On Chinese Mothers

My mom mentioned this article, Why Chinese Mothers are Superior, by Amy Chua, and how much she hated it; the article paints all Asian mothers as demanding, screaming crazy people who have absolutely no threshold for failure, and then insists that this method is better than “Western” parenting.

I read said article and it honestly bothers me too. Some points are true:

First, I’ve noticed that Western parents are extremely anxious about their children’s self-esteem. They worry about how their children will feel if they fail at something, and they constantly try to reassure their children about how good they are notwithstanding a mediocre performance on a test or at a recital. In other words, Western parents are concerned about their children’s psyches. Chinese parents aren’t. They assume strength, not fragility, and as a result they behave very differently.

Of course that doesn’t apply to all Asian parents, but yeah, it’s kind of true.
But then there are passages like this:

If a Chinese child gets a B—which would never happen—there would first be a screaming, hair-tearing explosion. The devastated Chinese mother would then get dozens, maybe hundreds of practice tests and work through them with her child for as long as it takes to get the grade up to an A.

And this:

Back at the piano, Lulu made me pay. She punched, thrashed and kicked. She grabbed the music score and tore it to shreds. I taped the score back together and encased it in a plastic shield so that it could never be destroyed again. Then I hauled Lulu’s dollhouse to the car and told her I’d donate it to the Salvation Army piece by piece if she didn’t have “The Little White Donkey” perfect by the next day. When Lulu said, “I thought you were going to the Salvation Army, why are you still here?” I threatened her with no lunch, no dinner, no Christmas or Hanukkah presents, no birthday parties for two, three, four years. When she still kept playing it wrong, I told her she was purposely working herself into a frenzy because she was secretly afraid she couldn’t do it. I told her to stop being lazy, cowardly, self-indulgent and pathetic.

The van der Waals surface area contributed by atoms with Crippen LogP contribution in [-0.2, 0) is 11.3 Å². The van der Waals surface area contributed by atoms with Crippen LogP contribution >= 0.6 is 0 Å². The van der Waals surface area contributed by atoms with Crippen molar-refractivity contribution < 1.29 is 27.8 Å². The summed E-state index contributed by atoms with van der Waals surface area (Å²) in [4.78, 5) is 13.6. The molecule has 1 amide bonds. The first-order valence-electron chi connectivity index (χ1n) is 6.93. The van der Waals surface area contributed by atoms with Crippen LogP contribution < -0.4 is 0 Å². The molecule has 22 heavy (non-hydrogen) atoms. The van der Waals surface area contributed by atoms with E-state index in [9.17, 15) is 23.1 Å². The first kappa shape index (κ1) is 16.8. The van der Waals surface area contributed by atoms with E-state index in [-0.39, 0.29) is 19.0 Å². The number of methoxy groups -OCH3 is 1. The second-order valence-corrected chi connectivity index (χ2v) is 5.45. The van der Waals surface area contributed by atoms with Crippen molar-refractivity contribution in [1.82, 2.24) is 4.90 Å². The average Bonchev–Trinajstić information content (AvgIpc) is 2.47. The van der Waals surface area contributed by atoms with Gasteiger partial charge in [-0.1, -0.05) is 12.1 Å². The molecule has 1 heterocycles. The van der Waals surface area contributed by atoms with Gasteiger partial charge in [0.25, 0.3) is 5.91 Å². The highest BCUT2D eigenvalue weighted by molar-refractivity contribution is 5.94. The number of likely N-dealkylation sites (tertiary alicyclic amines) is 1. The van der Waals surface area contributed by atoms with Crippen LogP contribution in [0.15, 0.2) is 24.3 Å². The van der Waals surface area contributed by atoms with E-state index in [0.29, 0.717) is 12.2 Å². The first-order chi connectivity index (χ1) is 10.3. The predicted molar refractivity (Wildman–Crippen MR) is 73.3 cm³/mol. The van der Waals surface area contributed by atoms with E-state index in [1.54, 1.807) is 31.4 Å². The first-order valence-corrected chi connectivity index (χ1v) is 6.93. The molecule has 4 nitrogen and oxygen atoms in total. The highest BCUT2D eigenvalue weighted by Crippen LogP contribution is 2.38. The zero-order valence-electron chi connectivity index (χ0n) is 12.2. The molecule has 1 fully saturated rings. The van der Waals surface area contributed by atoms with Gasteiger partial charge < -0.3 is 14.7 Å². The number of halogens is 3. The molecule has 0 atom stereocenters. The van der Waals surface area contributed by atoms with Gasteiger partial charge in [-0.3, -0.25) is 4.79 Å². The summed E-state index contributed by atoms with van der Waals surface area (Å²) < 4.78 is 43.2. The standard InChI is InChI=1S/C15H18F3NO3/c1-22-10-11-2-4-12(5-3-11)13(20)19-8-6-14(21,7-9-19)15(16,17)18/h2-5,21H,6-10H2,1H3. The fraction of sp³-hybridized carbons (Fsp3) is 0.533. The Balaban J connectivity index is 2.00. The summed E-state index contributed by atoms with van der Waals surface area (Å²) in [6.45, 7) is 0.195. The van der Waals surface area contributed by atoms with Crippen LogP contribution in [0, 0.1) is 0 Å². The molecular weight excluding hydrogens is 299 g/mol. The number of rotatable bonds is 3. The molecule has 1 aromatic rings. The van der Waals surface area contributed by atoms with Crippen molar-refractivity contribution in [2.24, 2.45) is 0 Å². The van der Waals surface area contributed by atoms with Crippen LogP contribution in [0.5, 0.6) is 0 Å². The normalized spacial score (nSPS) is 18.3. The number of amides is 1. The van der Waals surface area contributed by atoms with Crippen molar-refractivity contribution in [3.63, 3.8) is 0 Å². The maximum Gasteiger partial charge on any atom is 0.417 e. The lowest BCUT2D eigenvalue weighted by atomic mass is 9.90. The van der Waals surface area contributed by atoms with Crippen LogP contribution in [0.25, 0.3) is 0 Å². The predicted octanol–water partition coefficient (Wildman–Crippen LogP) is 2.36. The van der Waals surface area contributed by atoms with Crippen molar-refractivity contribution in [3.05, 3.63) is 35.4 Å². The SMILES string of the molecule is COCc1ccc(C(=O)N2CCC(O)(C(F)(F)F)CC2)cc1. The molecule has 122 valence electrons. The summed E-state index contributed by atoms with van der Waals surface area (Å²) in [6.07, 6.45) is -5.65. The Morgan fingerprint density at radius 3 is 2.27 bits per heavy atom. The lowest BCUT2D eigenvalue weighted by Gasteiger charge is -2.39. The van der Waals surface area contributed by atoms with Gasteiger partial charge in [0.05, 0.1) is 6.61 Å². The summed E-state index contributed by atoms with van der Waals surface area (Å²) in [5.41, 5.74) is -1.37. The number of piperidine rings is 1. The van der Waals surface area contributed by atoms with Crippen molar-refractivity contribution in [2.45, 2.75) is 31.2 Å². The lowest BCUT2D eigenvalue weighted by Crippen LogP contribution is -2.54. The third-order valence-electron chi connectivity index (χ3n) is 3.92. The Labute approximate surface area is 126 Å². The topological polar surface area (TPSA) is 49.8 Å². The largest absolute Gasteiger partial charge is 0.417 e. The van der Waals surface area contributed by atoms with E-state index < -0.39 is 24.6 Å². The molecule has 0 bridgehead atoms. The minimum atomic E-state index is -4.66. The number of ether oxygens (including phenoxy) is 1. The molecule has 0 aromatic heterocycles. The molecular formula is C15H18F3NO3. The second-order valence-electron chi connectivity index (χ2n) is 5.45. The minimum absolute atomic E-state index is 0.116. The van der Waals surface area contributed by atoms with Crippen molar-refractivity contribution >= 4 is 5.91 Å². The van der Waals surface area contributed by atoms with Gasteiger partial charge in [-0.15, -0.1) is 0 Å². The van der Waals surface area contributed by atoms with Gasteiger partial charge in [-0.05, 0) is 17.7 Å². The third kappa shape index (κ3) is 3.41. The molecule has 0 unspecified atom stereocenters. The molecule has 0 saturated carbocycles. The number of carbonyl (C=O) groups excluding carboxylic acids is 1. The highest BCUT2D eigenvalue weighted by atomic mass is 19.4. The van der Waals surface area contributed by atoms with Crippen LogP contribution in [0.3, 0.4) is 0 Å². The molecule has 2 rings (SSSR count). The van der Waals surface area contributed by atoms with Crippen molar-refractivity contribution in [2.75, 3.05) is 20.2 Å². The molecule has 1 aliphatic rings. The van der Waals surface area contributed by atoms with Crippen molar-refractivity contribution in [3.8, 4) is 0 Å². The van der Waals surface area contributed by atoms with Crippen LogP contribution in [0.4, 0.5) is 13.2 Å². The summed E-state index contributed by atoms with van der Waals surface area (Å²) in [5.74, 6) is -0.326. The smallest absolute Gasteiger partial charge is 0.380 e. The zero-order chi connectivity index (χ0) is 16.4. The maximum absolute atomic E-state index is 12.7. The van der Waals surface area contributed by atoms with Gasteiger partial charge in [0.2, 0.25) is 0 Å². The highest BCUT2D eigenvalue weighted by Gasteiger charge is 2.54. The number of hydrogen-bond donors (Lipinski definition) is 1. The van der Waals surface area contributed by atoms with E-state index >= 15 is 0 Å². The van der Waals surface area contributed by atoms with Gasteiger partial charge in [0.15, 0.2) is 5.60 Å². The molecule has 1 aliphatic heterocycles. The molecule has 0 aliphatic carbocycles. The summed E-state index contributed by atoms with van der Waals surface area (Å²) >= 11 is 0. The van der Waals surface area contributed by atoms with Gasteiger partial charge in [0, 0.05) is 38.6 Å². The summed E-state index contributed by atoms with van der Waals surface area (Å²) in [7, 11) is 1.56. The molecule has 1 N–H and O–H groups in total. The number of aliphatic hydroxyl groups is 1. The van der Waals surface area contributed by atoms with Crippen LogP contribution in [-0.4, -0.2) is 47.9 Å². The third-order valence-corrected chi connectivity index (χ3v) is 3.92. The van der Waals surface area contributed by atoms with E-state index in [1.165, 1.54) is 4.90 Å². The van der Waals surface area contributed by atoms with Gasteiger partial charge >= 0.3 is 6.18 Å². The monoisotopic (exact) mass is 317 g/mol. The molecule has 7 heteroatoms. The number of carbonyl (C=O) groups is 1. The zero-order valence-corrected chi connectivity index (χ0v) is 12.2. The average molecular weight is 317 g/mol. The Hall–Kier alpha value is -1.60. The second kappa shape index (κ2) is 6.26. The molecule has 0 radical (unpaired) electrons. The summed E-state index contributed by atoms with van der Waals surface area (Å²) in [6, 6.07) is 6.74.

Can I please say that these are not representative of Asian parenting? There’s even a point in the article where author makes a point of comparing her two children and shooting down her husband’s observation that their two daughters are different people. Amy Chua takes pride in being “mean” (her words!) to her daughters.

This article offends me because to the naked eye, I might look like a child of the Amy Chua parenting style: I play piano and violin, get (mostly) all As, etc., etc. But it’s not because my parents scream at me to be at the top; it’s because under their care I’ve developed my own independent drive to do the best I can. As for music, the reason why I’ve pursued it so far is because I love it; nothing else I’ve discovered in my life holds a candle to the power and expressiveness of music.
(And that’s another thing: this crazy-Asian parenting churns out plenty of kids who can play lots of notes accurately and very quickly, but does nothing to instill the power of expressing oneself through the music. But I digress.)
So, Amy Chua, keep your screaming parenting tactics to yourself, and don’t you dare go telling the world that all Asian parents are like you, and that it’s the best way to bring up kids.
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